Lastly, I want to share something personal. Cancer is a big fear of mine. I’ve seen it take away my loved ones—uncles, aunts—too many times. It’s like a shadow over our families. That fear’s there, deep down, but it’s also what fuels me. This is why I want to be there for others going through it. I want to be that supporter, that person who understands. Because I know how tough it can be.

DC: How is it to be involved in this work when cancer has touched your life and the lives of those around you?

TT: Every morning, I wake up feeling excited about the chance to make a real difference as well as how I am contributing to accomplishing my mission to save lives, especially those in need. As a program officer at the foundation, it’s not just a job for me: It’s a mission. My work responsibilities include identifying cost-effective and sustainable HPV vaccination programs, as well as identifying the barriers to vaccine access in resource-limited low- and middle-income countries. It’s something I’m truly passionate about. 

When I got this role, it was like a dream come true. I mean, I get to be on the front lines of immunization efforts! From starting conversations about the importance of vaccines to seeing the actual vaccinations for young girls 9 to 14, every step feels incredibly rewarding. The impact we’re making is tangible, and that’s what keeps me going.

DC: What people should know about cervical cancer:

TT: Cervical cancer is the fourth most common cancer in women. The fact is, it’s preventable!   HPV vaccines are widely available in many countries, but sadly, in many lower-income countries, access to these vaccines is still a challenge. It’s crucial that girls get this very safe and effective vaccine. And for parents who haven’t discussed this with their healthcare providers yet, it’s definitely worth the conversation. Together, we can make a real difference in protecting against cervical cancer.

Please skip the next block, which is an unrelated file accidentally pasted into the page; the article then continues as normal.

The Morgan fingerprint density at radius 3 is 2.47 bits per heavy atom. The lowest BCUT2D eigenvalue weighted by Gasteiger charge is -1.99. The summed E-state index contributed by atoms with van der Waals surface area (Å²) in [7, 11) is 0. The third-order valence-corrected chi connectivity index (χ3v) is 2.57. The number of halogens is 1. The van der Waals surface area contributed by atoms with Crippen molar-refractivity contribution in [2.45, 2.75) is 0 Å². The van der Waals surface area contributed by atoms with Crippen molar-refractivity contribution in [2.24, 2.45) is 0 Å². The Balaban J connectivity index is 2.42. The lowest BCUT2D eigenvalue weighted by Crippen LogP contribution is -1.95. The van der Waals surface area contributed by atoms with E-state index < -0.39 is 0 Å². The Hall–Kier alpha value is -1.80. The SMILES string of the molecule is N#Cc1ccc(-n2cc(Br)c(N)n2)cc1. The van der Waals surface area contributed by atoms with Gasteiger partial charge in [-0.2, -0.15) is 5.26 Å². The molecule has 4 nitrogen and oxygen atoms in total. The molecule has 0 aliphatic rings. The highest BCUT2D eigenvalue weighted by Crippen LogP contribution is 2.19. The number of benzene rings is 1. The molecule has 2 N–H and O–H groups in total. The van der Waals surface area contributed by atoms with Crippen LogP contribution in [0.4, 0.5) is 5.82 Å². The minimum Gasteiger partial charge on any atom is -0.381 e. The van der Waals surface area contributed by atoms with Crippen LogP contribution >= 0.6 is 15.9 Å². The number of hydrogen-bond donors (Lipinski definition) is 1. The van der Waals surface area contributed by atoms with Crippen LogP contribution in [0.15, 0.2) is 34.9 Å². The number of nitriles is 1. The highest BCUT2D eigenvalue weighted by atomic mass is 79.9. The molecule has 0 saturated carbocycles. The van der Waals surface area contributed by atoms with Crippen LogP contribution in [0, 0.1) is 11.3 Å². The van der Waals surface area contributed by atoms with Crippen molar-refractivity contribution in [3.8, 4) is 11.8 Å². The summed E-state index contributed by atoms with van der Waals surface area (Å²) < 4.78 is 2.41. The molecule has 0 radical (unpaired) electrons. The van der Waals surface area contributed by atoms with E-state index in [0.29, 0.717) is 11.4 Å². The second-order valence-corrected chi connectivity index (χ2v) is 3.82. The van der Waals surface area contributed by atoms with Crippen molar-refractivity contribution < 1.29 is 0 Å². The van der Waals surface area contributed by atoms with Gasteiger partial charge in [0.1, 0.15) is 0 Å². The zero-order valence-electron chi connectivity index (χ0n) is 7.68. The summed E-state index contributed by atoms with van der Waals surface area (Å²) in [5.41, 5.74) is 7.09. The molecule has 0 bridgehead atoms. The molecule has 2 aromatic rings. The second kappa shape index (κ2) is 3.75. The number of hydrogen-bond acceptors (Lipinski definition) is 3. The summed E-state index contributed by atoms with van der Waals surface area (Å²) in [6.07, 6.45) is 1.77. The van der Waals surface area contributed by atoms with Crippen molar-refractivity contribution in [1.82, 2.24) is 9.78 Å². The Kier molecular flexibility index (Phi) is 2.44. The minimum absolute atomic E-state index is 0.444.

DC: What people should know about cervical cancer:

TT: Everyone should know that cervical cancer is preventable, and we can prevent it in many ways, including through the HPV vaccine. We can screen for cervical cancer through a regular pap smear or the HPV test by itself. These tests can detect cervical abnormalities in the early stages, allowing time for treatment and prevention of cervical cancer. Even if someone does get diagnosed, there are treatment options such as surgery, radiation therapy, or even chemotherapy that are often very effective with high cure rates. So, there’s a lot of hope out there.

DC: Talking to someone who might be afraid to get the HPV vaccine:

TT: If I’m talking to someone who’s hesitant or afraid about the HPV vaccine, the first thing I’d do is listen. I want to understand what’s making them worried. Once I’ve got that, I’d aim to empower them with the facts. For example, ensuring that the HPV vaccine has been extensively studied for the last decade and proven to be safe with millions of doses administered worldwide. I would make sure they know about the big benefits too, like how it helps prevent cervical cancer and other HPV-related cancers. It’s all about giving them the info they need to feel confident. 

Reflections on Dr. Eckert’s book

Beautifully written, Enough is a searing call to arms, for too many women are dying of cervical cancer when we have the tools to save their lives. The unnecessary human cost of cervical cancer is a scandal, and one that Dr. Eckert is determined to fix.

Nicholas Kristof, Columnist,  The New York Times
and co-author Half the Sky

Eckert presents an urgent and powerful call to action to save lives, based on her decades of practice and research around the world. Enough is an essential resource for anyone concerned with public health, women’s rights, and addressing racial and national inequities in healthcare.

Anjli Parrin, Director, Global Human Rights Clinic